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Convert ADODB to ADO.NET?  Will it provide a big increase in speed?

Posted on 2007-03-20
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Last Modified: 2010-04-14
Visual Studio 2005.  .NET 2005 VB.NET  ASP 2.0

I need to convert some ADODB code to ADO.NET.  What are some good sources that show why ADO.NET is better.  And how to go about converting ADODB to ADO.NET.  The ADODB code is pretty sloply and needs to be cleaned up anyway, so I figure I should also upgrade to ADO.NET.  It is a VB.NET 2.0 Application, but the programmer still used old ADODB.

Like converting ADODB.Recordset to the equivalent in ADO.NET
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Question by:Epicmanagement
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dqmq earned 275 total points
ID: 18759208
I would say ADO.NET is a radically different paradigm.  So much so, ADO.NET does not have a recordset equivalent, though it still comes with data providers that are backward compatible with the ADODB objects. So, be prepared for a pretty big learning curve and substantial re-write if you really want to make the leap completely.

A highly recommended source is "ADO.NET 2.0 Step by Step" from Microsoft Press. And some classes--it's a pretty tough transition by the seat-of-your pants.  

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by:Epicmanagement
ID: 18759629
Is it worth doing the conversion.  Is there any performance increase.

I am not new the ADO.NET, I've used it for executing StoredProcedueres and inline SQL, and the code I am working with is not opimized at all.  For example, rather than having stored procedures that accept paramaters, the code has lots of inline sql.  I have to make lots of changes anyway, so I was just wondering if it is also worth converting to .NET.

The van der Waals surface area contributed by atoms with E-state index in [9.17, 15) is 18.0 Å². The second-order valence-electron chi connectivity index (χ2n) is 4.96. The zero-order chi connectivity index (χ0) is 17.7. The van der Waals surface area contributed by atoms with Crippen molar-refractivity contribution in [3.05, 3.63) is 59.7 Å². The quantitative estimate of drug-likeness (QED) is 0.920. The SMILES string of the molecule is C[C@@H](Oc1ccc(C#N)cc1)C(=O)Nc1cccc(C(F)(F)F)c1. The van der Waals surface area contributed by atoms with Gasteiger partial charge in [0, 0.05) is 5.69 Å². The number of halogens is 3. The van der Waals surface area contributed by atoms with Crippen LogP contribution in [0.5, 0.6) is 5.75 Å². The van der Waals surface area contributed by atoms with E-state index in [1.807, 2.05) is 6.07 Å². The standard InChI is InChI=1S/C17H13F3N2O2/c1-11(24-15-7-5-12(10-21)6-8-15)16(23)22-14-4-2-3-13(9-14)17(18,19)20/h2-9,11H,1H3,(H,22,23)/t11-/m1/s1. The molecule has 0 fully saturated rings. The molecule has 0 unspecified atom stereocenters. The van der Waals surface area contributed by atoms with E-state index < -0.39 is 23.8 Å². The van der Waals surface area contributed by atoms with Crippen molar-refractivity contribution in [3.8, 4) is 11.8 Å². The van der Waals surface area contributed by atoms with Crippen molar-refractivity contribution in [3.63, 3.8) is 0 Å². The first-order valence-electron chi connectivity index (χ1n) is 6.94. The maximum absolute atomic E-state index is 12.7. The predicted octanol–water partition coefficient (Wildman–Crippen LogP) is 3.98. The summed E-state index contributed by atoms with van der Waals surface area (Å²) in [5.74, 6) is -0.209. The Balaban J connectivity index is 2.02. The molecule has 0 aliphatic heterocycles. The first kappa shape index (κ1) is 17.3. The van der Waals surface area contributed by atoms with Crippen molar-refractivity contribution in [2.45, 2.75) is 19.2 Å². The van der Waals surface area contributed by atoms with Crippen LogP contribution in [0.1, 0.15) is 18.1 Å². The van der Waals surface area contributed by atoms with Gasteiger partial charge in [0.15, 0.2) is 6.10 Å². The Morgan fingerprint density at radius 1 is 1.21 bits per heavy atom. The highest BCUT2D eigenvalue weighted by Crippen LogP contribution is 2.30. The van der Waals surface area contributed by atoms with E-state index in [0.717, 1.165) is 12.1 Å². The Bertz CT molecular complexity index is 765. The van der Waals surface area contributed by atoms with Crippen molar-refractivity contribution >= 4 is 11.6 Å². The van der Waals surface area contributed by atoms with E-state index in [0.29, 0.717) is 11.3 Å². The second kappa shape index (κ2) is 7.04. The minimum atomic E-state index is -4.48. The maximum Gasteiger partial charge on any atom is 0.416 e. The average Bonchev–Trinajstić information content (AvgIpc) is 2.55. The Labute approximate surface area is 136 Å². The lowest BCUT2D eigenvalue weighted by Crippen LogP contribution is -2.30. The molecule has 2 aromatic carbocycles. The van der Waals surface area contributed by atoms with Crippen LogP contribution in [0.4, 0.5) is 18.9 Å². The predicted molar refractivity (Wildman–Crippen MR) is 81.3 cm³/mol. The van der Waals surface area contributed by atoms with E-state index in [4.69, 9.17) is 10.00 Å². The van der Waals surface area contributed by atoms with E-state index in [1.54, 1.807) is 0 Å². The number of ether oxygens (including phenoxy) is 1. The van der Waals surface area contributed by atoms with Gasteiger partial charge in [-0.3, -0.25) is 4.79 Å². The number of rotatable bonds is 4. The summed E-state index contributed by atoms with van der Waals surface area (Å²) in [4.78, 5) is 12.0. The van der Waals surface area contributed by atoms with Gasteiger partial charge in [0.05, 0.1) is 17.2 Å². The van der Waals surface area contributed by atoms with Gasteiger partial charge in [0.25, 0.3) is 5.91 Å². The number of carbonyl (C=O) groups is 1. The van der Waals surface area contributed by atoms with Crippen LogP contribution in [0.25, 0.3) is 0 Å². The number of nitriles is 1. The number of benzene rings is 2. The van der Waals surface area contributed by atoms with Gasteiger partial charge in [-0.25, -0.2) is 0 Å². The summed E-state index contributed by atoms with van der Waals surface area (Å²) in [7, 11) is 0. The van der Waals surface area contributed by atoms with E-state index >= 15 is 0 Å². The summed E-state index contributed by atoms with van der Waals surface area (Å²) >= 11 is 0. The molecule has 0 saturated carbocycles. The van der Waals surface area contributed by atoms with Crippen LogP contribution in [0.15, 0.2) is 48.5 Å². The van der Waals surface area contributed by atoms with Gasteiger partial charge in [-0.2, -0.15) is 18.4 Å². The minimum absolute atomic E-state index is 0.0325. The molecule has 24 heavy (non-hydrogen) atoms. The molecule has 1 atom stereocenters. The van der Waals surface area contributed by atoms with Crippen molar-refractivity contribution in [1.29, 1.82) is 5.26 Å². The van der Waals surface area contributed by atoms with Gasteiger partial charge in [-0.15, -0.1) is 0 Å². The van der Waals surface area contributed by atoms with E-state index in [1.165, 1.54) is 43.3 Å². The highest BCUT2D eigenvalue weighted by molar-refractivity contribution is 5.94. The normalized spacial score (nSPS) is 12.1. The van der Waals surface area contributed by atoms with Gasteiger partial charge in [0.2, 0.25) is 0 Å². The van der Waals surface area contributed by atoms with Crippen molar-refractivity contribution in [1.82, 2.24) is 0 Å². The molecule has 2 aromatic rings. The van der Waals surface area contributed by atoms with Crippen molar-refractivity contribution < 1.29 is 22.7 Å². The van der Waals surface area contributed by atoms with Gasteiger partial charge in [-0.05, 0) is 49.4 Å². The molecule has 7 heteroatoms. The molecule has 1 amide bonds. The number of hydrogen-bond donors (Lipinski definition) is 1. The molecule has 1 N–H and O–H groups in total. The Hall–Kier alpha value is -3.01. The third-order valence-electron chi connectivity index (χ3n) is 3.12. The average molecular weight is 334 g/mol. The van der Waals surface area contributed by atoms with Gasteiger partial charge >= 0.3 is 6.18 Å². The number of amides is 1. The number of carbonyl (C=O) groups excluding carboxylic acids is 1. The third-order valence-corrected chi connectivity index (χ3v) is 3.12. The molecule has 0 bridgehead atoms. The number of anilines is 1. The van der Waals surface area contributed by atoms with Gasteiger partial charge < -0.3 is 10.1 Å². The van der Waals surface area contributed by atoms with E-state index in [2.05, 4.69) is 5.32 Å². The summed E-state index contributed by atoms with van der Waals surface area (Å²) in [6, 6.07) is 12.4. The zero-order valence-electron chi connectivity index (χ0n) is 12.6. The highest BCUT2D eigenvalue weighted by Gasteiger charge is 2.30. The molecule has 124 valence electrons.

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by:planocz
planocz earned 50 total points
ID: 18759894
You need to get the programmer to upgrade his knowledge  able .NET and ADO's or get a new proprammer.
After being in programming from VB4 to .NET I would never go back to VB6, etc. .Net is the way to go there is alittle time needed for learning.
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by:graye
graye earned 175 total points
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As others have already pointed out, an automatic "conversion" to ADO.Net is probably not a good idea.

There is a significant "paradymn shift" (I hate using management-speak buzzwords) between the "old" way to do things things and the "new" way.   A mere "conversion" doesn't do it.  It's almost always requires a complete re-write.

As for performance... you're probably not gonna like this... No, it's not an improvement

But, that's not all bad... somethings it does very well, but as for "raw database performance"... sorry.   On the other hand, ADO.Net is a blessing for the database backend... you should see a drop in processor/memory load on the database server.

Having said all of that, I'd *still* recommend that you convert (as soon as possible) to VB.Net 2005 way of doing things
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by:dqmq
dqmq earned 275 total points
ID: 18762026
>Is it worth doing the conversion.
I would say, estimate the costs, estimate the benefits, then decide.

The good news is that's it's not an all-or-nothing proposition.  You can do a little bit, see how it goes, and then make an informed choice.


 

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